When I would go down to the Union Gospel Mission to serve meals, I knew that many of those people lived lives of sin and vice, but I also knew that most of their sins were likely sins of weakness, as opposed to sins of malice. We all sin, and hopefully our sins are mostly out of weakness. Human nature is prone to sin because it is a fallen nature. Sins of malice are hopefully not as common, but sins of weakness easily become traps that are difficult to escape; they become our vice. 

When I see people in my own family and others who were brought up in practicing Catholic homes and then grow up to start their own families and not even baptize their children, let alone go to Mass, it fills me with sadness and frustration. On one hand, I think we have done a bad job in catechizing our young about the importance of baptism and faith, but on the other hand people inherently know the importance of both if they were brought up in the faith themselves.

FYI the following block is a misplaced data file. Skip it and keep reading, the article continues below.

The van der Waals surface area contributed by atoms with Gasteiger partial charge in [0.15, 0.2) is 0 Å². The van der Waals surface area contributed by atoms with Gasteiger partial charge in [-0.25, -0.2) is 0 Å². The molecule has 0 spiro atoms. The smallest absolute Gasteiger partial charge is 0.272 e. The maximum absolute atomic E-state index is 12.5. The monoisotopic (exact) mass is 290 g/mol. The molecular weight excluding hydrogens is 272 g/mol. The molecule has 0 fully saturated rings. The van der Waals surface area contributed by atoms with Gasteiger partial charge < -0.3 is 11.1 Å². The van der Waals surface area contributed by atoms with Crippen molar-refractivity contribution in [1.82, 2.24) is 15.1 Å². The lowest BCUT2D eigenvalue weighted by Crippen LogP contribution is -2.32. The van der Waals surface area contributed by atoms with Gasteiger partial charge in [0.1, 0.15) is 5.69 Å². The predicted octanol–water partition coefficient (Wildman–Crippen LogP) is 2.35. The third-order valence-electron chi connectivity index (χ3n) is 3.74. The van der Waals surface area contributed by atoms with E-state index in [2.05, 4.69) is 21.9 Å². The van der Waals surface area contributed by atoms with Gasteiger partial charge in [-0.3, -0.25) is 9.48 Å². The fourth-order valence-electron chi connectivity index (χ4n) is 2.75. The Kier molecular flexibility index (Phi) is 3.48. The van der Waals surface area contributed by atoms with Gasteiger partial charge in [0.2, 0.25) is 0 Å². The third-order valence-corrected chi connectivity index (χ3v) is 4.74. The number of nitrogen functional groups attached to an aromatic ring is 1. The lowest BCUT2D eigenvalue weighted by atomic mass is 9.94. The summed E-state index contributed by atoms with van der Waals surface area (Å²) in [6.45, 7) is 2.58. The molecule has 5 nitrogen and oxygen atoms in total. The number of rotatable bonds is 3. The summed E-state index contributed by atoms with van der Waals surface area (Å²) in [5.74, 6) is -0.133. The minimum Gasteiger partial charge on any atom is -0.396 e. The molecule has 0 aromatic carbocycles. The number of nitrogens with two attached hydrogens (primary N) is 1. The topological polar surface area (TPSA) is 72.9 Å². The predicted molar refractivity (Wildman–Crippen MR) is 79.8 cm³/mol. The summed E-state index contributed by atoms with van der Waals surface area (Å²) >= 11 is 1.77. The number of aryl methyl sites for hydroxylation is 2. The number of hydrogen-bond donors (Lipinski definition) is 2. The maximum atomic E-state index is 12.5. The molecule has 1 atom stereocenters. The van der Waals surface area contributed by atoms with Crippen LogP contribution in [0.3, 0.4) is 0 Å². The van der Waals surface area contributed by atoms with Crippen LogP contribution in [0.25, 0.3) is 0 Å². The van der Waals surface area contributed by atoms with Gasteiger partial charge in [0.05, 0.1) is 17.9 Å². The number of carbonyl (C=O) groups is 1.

Everyone reading this column has people in their families who have abandoned the faith. It is important to pray for them, and when appropriate encourage them in the faith in a way that does not come across as being judgmental — re-evangelizing the baptized, as it has been called. Seeing so many of my nieces’ and nephews’ kids not given the opportunity to have a sacramental life is tragic to me. As much as I love them, I would rather be in the group of my old friends down at the soup kitchen. 

Father Richard Kunst is pastor of St. James and St. Elizabeth in Duluth. Reach him at [email protected].

Father Nicholas Nelson: Changes coming in the formation process of future priests